• Cortisol levels increase early in the morning to prepare to meet the demands of the day, and gradually decrease throughout the day (“circadian rhythm”).
• Insufficient cortisol (glucocorticoid resistance) can lead to HR and BP reductions as well as reductions in energy and motivation
• DHEA levels decrease as we age
• DHEA can increase libido and sexual arousal. It improves motivation, engenders a sense of well-being, decreases pain, facilitates the rapid eye movement (REM) phase of sleep, enhances memory and enhances immune system function.
• Get a physical to identify and address what may be causing any imbalances
• Eat a low-glycemic diet
• “The less sleep you get, the higher your cortisol will be; the more sleep you get, the lower your cortisol will be.” John Romaniello, co-author of Man 2.0 Engineering the Alpha: A Real World Guide to an Unreal Life.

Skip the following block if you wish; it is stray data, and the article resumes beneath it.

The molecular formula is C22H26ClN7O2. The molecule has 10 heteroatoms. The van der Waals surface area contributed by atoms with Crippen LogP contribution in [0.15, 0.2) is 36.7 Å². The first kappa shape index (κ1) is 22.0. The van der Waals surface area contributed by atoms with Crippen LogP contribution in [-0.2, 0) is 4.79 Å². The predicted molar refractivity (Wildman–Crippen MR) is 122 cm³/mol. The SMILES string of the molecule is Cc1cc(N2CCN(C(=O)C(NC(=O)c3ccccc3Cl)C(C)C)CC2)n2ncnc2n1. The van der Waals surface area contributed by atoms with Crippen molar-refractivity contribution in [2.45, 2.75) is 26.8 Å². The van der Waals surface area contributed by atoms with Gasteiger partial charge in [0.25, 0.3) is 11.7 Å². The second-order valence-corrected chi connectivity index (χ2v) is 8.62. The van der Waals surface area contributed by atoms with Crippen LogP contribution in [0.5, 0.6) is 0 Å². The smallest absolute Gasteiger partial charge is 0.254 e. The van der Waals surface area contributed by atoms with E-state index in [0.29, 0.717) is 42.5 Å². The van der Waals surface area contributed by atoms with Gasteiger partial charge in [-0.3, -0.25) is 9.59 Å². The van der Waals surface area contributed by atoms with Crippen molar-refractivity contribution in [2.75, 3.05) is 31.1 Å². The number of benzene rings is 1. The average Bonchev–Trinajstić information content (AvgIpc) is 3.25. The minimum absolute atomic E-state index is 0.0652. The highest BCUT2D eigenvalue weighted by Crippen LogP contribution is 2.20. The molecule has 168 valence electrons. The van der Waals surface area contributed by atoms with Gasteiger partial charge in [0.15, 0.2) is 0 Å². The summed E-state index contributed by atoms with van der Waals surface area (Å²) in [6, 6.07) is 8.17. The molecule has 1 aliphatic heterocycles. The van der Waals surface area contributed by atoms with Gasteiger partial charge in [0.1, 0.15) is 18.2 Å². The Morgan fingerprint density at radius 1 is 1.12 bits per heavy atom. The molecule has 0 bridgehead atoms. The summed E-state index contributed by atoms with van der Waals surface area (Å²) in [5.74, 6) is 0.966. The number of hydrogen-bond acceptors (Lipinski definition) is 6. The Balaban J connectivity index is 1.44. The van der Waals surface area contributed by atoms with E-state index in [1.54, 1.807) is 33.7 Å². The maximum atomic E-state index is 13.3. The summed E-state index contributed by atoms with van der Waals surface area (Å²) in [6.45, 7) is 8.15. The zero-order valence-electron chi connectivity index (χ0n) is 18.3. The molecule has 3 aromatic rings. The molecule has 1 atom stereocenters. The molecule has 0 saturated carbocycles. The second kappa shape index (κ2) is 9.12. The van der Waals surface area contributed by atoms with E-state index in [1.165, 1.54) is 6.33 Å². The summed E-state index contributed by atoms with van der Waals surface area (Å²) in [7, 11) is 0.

• Final Thoughts on Hormonal Imbalances:
• Hormonal imbalances affect many millions of people
• Symptoms include feeling anxious, tired, irritable, gaining or losing weight, not sleeping well and noticing changes in your sex drive, focus and appetite
• Causes for hormonal imbalances include poor gut health, inflammation, high amounts of stress and depression, genetic susceptibility, and toxicity
• Natural treatments include eating an anti-inflammatory diet, consuming enough omega-3s, getting good sleep, exercising and controlling stress
• Low serotonin is associated with increased pain perception
• Depression contributes to muscle tension as well as stiffness and achiness
• Guided imagery
• Muscle Relaxation
• Alternate focus
• TENS therapy
• Physical therapy